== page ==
"I'm not wealthy, and the private treatment is expensive - I've just signed up with BUPA, but they won't cover pre-existing conditions - but it's been an absolute godsend. My private GP has also prescribed HRT for me as opposed to my judgemental and unpleasant former GP which has proved a life-changer.
"I don't think I'll ever go back to the NHS, private treatment is eye-wateringly expensive but you can get treatment, see a doctor when you need one, and they have the time to listen. My private doctor also helped a member of my family access superb mental health treatment at a time when it was greatly needed and could not be accessed without years of waiting via the NHS route for even an assessment."
'It's about time the use of private insurance was encouraged, rather than vilified'
"While I'm all for private health insurance, it means people are paying twice. Once for a service that doesn't work and once to actually be treated.
"It's about time the use of private insurance was encouraged, rather than vilified, by tax advantages so people don't feel as if they're being fleeced and help the move to a public/private healthcare system."
'The NHS is brilliant in accidents they’re not so good when people have chronic conditions due to lack of funds'
"I was at an NHS hospital to have a procedure I needed on my hip. I was shown to my bed on the ward to await going into the operation rooms. I asked the nurse if I could have a pillow for the bed as there was none, she replied they are all being used. So when I needed a hernia operation I used my Benenden insurance because of my previous bad experience the NHS would not have covered a keyhole.
"After I had been treated so well and the doctor actually listened to me, I couldn't bear the thought of NHS treatment where the consultants didn't listen or didn't believe you. The same year I had to have an impingement operation and I had my insurance in place by then so went private. The NHS is brilliant in accidents but unfortunately they are not so good due to lack of funds when people have chronic conditions."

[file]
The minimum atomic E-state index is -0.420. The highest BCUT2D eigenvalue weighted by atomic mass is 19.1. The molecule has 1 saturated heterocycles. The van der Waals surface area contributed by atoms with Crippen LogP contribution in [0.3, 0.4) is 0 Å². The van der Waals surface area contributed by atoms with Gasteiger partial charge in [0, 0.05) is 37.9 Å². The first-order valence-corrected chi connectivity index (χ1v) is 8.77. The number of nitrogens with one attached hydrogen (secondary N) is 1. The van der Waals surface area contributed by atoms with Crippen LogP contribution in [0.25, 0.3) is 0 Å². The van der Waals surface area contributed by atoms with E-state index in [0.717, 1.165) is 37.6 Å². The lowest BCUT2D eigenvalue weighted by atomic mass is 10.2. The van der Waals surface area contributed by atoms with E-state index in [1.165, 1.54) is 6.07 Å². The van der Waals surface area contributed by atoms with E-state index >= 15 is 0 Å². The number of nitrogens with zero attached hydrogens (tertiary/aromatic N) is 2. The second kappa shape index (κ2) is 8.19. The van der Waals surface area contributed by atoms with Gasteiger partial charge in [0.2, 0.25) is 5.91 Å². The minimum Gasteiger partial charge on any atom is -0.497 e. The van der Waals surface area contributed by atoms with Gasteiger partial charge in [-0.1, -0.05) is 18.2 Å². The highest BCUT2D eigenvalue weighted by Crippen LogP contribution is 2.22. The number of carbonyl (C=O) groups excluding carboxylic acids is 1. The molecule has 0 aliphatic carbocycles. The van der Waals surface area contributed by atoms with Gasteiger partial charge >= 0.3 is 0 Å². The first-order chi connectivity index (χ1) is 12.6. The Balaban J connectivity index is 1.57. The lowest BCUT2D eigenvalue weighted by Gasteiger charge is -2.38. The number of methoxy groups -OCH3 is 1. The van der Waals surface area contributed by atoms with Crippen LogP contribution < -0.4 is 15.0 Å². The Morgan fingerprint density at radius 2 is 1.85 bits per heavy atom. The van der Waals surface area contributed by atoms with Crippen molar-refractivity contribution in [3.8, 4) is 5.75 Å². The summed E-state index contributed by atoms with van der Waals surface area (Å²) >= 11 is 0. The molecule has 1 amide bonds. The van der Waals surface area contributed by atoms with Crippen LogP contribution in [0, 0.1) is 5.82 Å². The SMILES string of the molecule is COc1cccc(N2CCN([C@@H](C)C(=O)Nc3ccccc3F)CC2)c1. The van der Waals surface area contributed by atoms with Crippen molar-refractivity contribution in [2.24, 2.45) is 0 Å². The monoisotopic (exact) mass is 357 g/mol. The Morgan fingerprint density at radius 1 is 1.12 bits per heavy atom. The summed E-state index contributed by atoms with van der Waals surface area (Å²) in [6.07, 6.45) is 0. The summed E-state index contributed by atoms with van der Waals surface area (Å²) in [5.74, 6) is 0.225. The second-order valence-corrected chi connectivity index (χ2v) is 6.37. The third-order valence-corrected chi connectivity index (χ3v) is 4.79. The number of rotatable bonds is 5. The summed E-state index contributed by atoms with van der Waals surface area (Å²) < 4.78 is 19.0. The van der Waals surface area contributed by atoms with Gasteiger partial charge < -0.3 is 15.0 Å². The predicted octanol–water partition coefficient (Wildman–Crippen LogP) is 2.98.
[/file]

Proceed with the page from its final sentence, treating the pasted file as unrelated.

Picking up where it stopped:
'I had breast cancer and the NHS queue was simply too long'
"I had breast cancer and the NHS queue was simply too long, so I turned to private healthcare. I now get five years of follow up. But more importantly I needed a mastectomy and the NHS is currently not giving reconstructions and women are having to wait two-plus years - which is horrific.
"I had my mastectomy and reconstruction all done at the same time, and then a year later I had alignment surgery. I would have never got this under the NHS."
'There isn’t an argument on quality, but in speed of diagnosis and service'
"I am a recently retired partner in one of the big four. During my working life I always had private medical cover, the view being that time is money and better to get well quickly, so pay for it. It doesn’t always work, though. The surgeons are the same, so there isn’t an argument on quality in that respect. What you do get is speed of diagnosis and service. Having said that, it is very expensive. £9,000 a year now for a couple in their early 60s.
"The big issue and a trap the public shouldn’t be driven to by Government, is paying for both like I have. I took nothing for either health care or schooling from the state, but I still paid my share. If the public opt for private health they won’t get the government to relinquish the public's part of the payment. It’s now about making the NHS fit for purpose and having the right value for money in the analysis. I suspect the con will be that we will all be paying £9,000 a year one way or another in the future, or you’ll have elected for the second class alternative."